This Walking Dead review contains spoilers.
With the prison community broken up, all the survivors are exposed to a new sense of isolation as they find themselves away from the trappings of civilization in the latest episode of AMC’s The Walking Dead. They are now grouped up in little pockets that rely on each other for every basic human need, not the least of which is companionship to combat the horrors of isolation. These horrors are introduced in this week’s opening as viewers witness Bob before he was accepted into the warm bosom of the prison. In a flashback, he wanders, like a zombie, alone with only a bottle of cough medicine for company. He is barely human until he meets Glenn and Daryl for the first time. The opening montage of Bob surviving alone drives home the sense of isolation one would feel wandering isolated in the world of The Walking Dead, which explains why he was so eager to latch on to Glenn and Daryl. The opening also drives home how isolation could make an individual lose their sense of self and become something akin to a walker.
The episode proper begins with zombies coming out of a dream-like fog as Maggie, Bob, and Sasha circle up to combat the dead. This is in stark contrast to Bob in the opening who had no one to stand shoulder-to-shoulder with. After some good juicy zombie kills, the crew tries to decide whether to hunker down or continue looking for Glenn. Of course, Maggie wants to continue, Bob wants to help her, and Sasha, who does not have her constant Tyreese, is beginning to lose hope.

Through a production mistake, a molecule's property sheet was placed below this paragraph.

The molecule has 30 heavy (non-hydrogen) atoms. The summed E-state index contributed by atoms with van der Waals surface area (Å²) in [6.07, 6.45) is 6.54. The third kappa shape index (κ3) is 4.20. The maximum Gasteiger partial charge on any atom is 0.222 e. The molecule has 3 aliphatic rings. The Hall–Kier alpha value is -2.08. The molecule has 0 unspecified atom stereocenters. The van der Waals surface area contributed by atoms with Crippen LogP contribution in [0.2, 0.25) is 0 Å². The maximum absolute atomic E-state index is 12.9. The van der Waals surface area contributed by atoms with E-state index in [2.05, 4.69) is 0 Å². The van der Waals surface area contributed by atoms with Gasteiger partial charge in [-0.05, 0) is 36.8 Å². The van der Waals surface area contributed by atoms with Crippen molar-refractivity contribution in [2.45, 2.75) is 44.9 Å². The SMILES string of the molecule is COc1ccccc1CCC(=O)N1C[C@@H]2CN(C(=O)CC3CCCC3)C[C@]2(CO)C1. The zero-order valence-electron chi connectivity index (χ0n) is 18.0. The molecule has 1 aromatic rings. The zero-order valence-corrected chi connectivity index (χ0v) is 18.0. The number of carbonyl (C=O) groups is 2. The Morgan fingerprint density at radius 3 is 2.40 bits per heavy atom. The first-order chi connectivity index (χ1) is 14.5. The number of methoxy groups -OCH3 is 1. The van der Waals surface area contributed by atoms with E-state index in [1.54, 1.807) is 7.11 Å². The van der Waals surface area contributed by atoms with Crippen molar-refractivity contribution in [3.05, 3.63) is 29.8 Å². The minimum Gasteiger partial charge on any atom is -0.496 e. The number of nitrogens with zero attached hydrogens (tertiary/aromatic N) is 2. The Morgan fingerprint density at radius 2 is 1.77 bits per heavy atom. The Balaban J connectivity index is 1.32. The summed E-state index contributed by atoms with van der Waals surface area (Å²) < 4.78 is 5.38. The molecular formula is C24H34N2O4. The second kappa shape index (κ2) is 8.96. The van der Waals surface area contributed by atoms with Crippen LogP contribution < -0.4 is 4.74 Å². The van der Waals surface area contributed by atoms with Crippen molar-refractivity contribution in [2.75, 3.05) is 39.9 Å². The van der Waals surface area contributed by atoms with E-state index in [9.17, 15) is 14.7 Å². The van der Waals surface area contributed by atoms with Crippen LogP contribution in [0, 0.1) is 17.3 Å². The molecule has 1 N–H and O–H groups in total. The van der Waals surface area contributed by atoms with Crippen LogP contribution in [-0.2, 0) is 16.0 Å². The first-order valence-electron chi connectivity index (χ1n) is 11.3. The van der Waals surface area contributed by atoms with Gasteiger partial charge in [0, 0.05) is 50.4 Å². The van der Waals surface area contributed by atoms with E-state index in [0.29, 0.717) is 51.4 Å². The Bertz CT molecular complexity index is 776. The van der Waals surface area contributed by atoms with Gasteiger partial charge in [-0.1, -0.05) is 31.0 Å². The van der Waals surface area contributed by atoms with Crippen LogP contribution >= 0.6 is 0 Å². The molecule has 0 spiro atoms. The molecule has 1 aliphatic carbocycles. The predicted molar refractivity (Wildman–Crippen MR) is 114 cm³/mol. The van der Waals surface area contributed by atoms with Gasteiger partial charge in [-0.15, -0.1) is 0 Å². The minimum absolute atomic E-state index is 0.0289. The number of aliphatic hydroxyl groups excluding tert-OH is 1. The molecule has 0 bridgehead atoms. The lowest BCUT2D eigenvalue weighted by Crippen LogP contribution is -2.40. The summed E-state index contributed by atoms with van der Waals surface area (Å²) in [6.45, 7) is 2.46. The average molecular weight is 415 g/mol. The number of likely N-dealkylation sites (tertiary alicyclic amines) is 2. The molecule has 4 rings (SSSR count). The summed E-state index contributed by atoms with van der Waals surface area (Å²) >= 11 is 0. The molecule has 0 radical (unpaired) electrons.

Speaking of pairings, Daryl is training Beth how to hunt, track, and shoot a bow. Hopefully she is sober by now after her introduction to barley and hops last week. Beth spies a zombie and is eager to make her first kill, but she steps on an animal trap. Not exactly Aragorn, our dear Beth. Going to seek first aid for Beth’s boo-boo, Daryl and his gal pal stumble over a graveyard and a funeral home. In a very sweet moment, the duo symbolically place flowers on a grave marked “Beloved Father.” Hershel is ever present in his daughters, kind of like the Uncle Ben of the narrative, as his constant faith and strength provide inspiration to his children. This moment shows that Beth has reached the final stage of grief, “acceptance,” and is ready to move on with Daryl at her side.